Before I get into the meat of this post, I want to briefly discuss a topic that Pilar brought to light when she commented on my post On “Moral Absolutism”: specifically the difference between morality and ethics.
Morality refers to the way I operate in the world in relation to my personal beliefs: I do this or that because I believe this or that is right or wrong. Ethics refers to rules of right or wrong imposed on me by society: I do this or that because the collective believes this or that is right or wrong. Morality is internal; ethics is external. But if the ethics externally imposed on me by human society are based on archetypical morals that I have internalized because of my shared physiology as a member of the human race, then is there a difference? Hold that thought!
In my last post, I arrived at the conclusion that moral absolutes, at least in human terms, may be nothing more than subconscious, archetypical forces based on a common human physiology. And, because we are not instinctive animals, we can override these “moral absolutes” at will. So, how does this apply when discussing “rape is bad,” “murder is bad,” and other candidates for moral absolutism? For this, let’s add the concept of torture.
Torture and the moral statement “torture is bad” are particularly strong because they sit in between two other very strong moral arguments: the threat of murder, and the threat of rape. Both sexual threats, and threats of death, are very effective and worn pages in the torturer’s handbook. And, just like murder and rape, torture is almost universally morally condemned. Yet, over the past ten years or so, the ethical case against torture has been repeatedly weakened by rebranding it as “intensive interrogation,” and using the old (and repeatedly debunked) saws of national security, immediate threat, and so on; and in such a way as to weaken the underlying absolute morality, as follows.
If, as I have proposed, what we call “moral absolutes” are based on archetypical desires, then the absolutes which we can earnestly express with the fewest constraints are probably closest to the truest expression of the underlying, shared morality. Thus, “rape is bad,” “murder is bad,” and “torture is bad,” are all much stronger propositions than those same statements when even the seemingly obvious axiom “for humans” is added, as any animal rights activist will tell you. Therefore, by accepting the axioms of “except for national security” or “immediate threat” with respect to torture, it becomes much easier to accept even more axioms as they become convenient, than if one were to simply adhere to “torture is bad” – otherwise known as the “slippery slope.”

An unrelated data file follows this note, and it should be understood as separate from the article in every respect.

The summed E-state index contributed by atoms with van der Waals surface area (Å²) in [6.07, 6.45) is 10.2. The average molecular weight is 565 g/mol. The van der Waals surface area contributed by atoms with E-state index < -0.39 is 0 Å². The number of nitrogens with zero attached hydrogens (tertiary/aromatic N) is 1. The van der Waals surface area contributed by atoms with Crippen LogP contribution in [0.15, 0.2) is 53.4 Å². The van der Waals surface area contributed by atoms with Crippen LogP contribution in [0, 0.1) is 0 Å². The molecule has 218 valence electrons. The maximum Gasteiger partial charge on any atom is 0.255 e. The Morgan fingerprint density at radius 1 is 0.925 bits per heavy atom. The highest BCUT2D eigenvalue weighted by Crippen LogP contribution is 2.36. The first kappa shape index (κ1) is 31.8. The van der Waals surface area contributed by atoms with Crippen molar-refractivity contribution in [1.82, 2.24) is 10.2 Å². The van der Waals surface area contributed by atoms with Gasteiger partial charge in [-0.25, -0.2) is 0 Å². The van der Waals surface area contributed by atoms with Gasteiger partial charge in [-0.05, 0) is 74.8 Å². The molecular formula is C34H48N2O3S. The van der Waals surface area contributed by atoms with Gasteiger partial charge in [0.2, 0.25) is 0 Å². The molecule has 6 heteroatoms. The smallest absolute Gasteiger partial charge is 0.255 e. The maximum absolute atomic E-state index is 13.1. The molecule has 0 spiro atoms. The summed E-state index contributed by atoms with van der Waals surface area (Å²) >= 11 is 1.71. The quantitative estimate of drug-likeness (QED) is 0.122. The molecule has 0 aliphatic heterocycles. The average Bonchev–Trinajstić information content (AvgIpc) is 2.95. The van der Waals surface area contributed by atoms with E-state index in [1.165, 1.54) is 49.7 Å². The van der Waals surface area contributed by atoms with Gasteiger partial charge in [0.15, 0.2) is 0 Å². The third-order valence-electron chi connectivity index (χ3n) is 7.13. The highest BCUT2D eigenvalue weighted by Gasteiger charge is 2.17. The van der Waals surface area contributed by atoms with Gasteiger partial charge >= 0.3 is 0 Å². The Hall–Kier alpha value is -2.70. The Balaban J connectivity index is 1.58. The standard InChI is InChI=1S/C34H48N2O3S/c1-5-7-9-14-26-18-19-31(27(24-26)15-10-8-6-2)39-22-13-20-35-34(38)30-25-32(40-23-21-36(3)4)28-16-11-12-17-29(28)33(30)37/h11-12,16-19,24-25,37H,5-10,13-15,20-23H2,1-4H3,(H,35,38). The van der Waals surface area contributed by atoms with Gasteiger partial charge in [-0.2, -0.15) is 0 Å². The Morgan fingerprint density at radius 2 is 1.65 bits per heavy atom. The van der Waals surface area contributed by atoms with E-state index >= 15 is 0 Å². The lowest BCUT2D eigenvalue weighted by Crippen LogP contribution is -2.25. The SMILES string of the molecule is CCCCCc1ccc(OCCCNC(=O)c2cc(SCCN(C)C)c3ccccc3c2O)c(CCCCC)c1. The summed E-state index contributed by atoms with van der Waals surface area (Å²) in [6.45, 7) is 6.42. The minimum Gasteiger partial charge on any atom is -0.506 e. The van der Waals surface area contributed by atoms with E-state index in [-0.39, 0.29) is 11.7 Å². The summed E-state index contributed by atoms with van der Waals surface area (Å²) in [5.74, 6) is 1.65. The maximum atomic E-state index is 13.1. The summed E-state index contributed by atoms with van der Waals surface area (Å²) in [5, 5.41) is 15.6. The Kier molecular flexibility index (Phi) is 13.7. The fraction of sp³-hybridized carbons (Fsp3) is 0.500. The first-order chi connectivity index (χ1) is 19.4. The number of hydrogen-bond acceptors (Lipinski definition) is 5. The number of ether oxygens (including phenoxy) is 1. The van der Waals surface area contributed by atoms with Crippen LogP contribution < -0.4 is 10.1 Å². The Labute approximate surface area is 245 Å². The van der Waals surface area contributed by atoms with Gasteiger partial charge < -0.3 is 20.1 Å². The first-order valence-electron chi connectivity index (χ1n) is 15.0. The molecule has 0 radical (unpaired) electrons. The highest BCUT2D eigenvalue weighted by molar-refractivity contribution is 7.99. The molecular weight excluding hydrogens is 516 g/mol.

Secondly, because we are not instinctual animals, the force behind moral absolutes is far more subject to selective interpretation and conditional application than if we were creatures of instinct. For example, all animals are instinctively afraid of fire, and will seek to move away from it if possible. Thus, “fire is bad” is an animal moral absolute based on very strong instinctive behavior, and exceptionally difficult to change. Humans, however, may have an archetypical fear of fire, but we also have the intellectual capacity to overcome that fear and transform “fire is bad” to “fire is useful.” Similarly, “enhanced interrogation is useful” is a much easier sell than “torture is useful,” and much easier to incorporate into our internal moral framework.
Finally, because we are social creatures, we have the ability to adjust our inner morality to align with the ethics imposed upon us by situations and society. For example, unless you are a psychopath, you will undoubtedly be extremely uncomfortable in the presence of rape, murder, or torture. And yet, someone who is backed into a corner may commit murder to escape. Otherwise caring people have committed torture in the name of national security. People who would never outright rape another person have found themselves in questionable moral territory in the presence of passion and alcohol. When questioned, they undoubtedly will all have justifications as to why they committed those various acts, even though they occurred contrary to some underlying moral absolute. And their relationship to that respective moral absolute will have been irrevocably altered: indeed, like high tension steel, the more often one bends his or her morality, the easier it becomes, until it breaks.
So, where does that leave us in this discussion of moral absolutism? It is clear that moral absolutes do not exist in the same way that physical absolutes do: the moral forces against rape, murder, and torture are not in the same sphere as the force of gravity. Nor do they exist in terms of instinctual behavior. At best, they may merely be commonly shared, subconscious motivations based on the fact that we have similar wiring. But that does not mean we are rudderless. That universal voice in our heads that tells us that rape, murder, and torture are bad is the absolute moral voice of our humanity, honed through eons of upward evolutionary progress. To weaken that voice through the use of axioms, rebranding, and “justifiable actions” is to not only deviate from our common human heritage, but to corrosively alter the course of our continued path towards intellectual enlightenment and our place in the universe.
Moral absolutes may not exist in absolute terms, but, because of our human intellect, we have the ability to choose absolutely. That quiet, yet insistent voice in your head is an ancient and wise moral teacher; learning to listen to it unconditionally will almost never steer you wrong.